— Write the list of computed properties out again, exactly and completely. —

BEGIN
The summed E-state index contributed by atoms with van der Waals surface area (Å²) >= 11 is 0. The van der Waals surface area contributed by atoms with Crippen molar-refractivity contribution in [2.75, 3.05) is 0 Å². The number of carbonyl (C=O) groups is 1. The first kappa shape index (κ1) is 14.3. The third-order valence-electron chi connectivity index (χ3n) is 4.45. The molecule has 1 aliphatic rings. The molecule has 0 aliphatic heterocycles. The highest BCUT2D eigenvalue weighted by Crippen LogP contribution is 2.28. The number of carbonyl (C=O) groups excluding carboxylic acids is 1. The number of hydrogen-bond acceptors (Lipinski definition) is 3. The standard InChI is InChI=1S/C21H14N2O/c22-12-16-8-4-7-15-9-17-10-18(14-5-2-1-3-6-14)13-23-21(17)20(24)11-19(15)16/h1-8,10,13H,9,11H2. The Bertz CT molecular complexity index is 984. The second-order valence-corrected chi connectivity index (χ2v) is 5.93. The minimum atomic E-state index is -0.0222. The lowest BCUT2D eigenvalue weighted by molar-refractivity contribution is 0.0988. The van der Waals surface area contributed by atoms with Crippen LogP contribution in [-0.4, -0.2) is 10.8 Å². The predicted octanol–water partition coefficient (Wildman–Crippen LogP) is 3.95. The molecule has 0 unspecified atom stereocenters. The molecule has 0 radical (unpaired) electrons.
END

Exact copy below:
The summed E-state index contributed by atoms with van der Waals surface area (Å²) >= 11 is 0. The van der Waals surface area contributed by atoms with Crippen molar-refractivity contribution in [2.75, 3.05) is 0 Å². The number of carbonyl (C=O) groups is 1. The first kappa shape index (κ1) is 14.3. The third-order valence-electron chi connectivity index (χ3n) is 4.45. The molecule has 1 aliphatic rings. The molecule has 0 aliphatic heterocycles. The highest BCUT2D eigenvalue weighted by Crippen LogP contribution is 2.28. The number of carbonyl (C=O) groups excluding carboxylic acids is 1. The number of hydrogen-bond acceptors (Lipinski definition) is 3. The standard InChI is InChI=1S/C21H14N2O/c22-12-16-8-4-7-15-9-17-10-18(14-5-2-1-3-6-14)13-23-21(17)20(24)11-19(15)16/h1-8,10,13H,9,11H2. The Bertz CT molecular complexity index is 984. The second-order valence-corrected chi connectivity index (χ2v) is 5.93. The minimum atomic E-state index is -0.0222. The lowest BCUT2D eigenvalue weighted by molar-refractivity contribution is 0.0988. The van der Waals surface area contributed by atoms with Crippen LogP contribution in [-0.4, -0.2) is 10.8 Å². The predicted octanol–water partition coefficient (Wildman–Crippen LogP) is 3.95. The molecule has 0 unspecified atom stereocenters. The molecule has 0 radical (unpaired) electrons.